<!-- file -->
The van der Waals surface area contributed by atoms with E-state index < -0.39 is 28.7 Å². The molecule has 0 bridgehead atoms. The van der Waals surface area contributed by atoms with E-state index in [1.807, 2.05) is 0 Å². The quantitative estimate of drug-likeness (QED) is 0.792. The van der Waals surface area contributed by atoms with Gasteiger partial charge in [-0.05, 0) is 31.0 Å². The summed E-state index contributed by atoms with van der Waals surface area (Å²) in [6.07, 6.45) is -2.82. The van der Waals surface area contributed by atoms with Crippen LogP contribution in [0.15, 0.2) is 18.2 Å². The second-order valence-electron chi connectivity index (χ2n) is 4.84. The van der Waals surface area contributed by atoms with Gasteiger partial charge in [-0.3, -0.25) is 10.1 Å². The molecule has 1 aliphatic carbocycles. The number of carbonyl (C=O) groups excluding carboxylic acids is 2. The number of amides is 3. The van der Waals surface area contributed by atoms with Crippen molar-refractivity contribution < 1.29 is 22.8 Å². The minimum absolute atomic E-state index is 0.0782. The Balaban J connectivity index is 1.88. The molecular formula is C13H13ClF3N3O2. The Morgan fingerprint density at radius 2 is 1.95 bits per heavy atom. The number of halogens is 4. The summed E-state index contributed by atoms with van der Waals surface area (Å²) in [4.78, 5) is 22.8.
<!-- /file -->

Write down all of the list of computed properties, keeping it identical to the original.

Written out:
The van der Waals surface area contributed by atoms with E-state index < -0.39 is 28.7 Å². The molecule has 0 bridgehead atoms. The van der Waals surface area contributed by atoms with E-state index in [1.807, 2.05) is 0 Å². The quantitative estimate of drug-likeness (QED) is 0.792. The van der Waals surface area contributed by atoms with Gasteiger partial charge in [-0.05, 0) is 31.0 Å². The summed E-state index contributed by atoms with van der Waals surface area (Å²) in [6.07, 6.45) is -2.82. The van der Waals surface area contributed by atoms with Crippen LogP contribution in [0.15, 0.2) is 18.2 Å². The second-order valence-electron chi connectivity index (χ2n) is 4.84. The van der Waals surface area contributed by atoms with Gasteiger partial charge in [-0.3, -0.25) is 10.1 Å². The molecule has 1 aliphatic carbocycles. The number of carbonyl (C=O) groups excluding carboxylic acids is 2. The number of amides is 3. The van der Waals surface area contributed by atoms with Crippen molar-refractivity contribution < 1.29 is 22.8 Å². The minimum absolute atomic E-state index is 0.0782. The Balaban J connectivity index is 1.88. The molecular formula is C13H13ClF3N3O2. The Morgan fingerprint density at radius 2 is 1.95 bits per heavy atom. The number of halogens is 4. The summed E-state index contributed by atoms with van der Waals surface area (Å²) in [4.78, 5) is 22.8.